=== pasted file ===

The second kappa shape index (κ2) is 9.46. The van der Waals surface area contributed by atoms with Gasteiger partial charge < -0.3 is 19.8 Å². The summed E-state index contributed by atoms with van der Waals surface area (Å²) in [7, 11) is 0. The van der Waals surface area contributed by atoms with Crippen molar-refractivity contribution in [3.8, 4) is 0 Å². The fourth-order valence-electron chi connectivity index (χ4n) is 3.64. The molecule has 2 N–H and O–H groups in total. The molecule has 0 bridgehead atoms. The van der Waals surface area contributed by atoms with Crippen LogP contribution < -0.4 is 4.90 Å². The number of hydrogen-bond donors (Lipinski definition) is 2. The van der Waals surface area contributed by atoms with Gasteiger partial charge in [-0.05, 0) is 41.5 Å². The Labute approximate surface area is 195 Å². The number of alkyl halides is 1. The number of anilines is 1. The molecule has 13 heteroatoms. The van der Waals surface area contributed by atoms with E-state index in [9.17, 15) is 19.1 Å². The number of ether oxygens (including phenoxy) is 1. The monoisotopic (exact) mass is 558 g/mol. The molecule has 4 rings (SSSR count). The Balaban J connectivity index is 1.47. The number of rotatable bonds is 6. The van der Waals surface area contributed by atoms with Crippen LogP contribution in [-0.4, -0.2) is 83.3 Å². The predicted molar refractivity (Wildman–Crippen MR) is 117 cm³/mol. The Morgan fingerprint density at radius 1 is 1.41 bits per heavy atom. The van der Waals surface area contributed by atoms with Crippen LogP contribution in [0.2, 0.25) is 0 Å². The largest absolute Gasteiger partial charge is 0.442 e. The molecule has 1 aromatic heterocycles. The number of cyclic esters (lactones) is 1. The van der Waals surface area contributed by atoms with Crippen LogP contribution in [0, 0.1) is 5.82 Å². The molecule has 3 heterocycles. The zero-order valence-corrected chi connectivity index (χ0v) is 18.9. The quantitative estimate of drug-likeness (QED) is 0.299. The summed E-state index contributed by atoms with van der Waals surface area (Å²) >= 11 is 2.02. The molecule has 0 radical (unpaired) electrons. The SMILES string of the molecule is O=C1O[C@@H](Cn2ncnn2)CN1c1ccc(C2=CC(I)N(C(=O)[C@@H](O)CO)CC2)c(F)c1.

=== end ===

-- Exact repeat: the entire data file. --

The second kappa shape index (κ2) is 9.46. The van der Waals surface area contributed by atoms with Gasteiger partial charge < -0.3 is 19.8 Å². The summed E-state index contributed by atoms with van der Waals surface area (Å²) in [7, 11) is 0. The van der Waals surface area contributed by atoms with Crippen molar-refractivity contribution in [3.8, 4) is 0 Å². The fourth-order valence-electron chi connectivity index (χ4n) is 3.64. The molecule has 2 N–H and O–H groups in total. The molecule has 0 bridgehead atoms. The van der Waals surface area contributed by atoms with Crippen LogP contribution < -0.4 is 4.90 Å². The number of hydrogen-bond donors (Lipinski definition) is 2. The van der Waals surface area contributed by atoms with Gasteiger partial charge in [-0.05, 0) is 41.5 Å². The Labute approximate surface area is 195 Å². The number of alkyl halides is 1. The number of anilines is 1. The molecule has 13 heteroatoms. The van der Waals surface area contributed by atoms with E-state index in [9.17, 15) is 19.1 Å². The number of ether oxygens (including phenoxy) is 1. The monoisotopic (exact) mass is 558 g/mol. The molecule has 4 rings (SSSR count). The Balaban J connectivity index is 1.47. The number of rotatable bonds is 6. The van der Waals surface area contributed by atoms with Crippen LogP contribution in [-0.4, -0.2) is 83.3 Å². The predicted molar refractivity (Wildman–Crippen MR) is 117 cm³/mol. The Morgan fingerprint density at radius 1 is 1.41 bits per heavy atom. The van der Waals surface area contributed by atoms with Crippen LogP contribution in [0.2, 0.25) is 0 Å². The largest absolute Gasteiger partial charge is 0.442 e. The molecule has 1 aromatic heterocycles. The number of cyclic esters (lactones) is 1. The van der Waals surface area contributed by atoms with Crippen LogP contribution in [0, 0.1) is 5.82 Å². The molecule has 3 heterocycles. The zero-order valence-corrected chi connectivity index (χ0v) is 18.9. The quantitative estimate of drug-likeness (QED) is 0.299. The summed E-state index contributed by atoms with van der Waals surface area (Å²) >= 11 is 2.02. The molecule has 0 radical (unpaired) electrons. The SMILES string of the molecule is O=C1O[C@@H](Cn2ncnn2)CN1c1ccc(C2=CC(I)N(C(=O)[C@@H](O)CO)CC2)c(F)c1.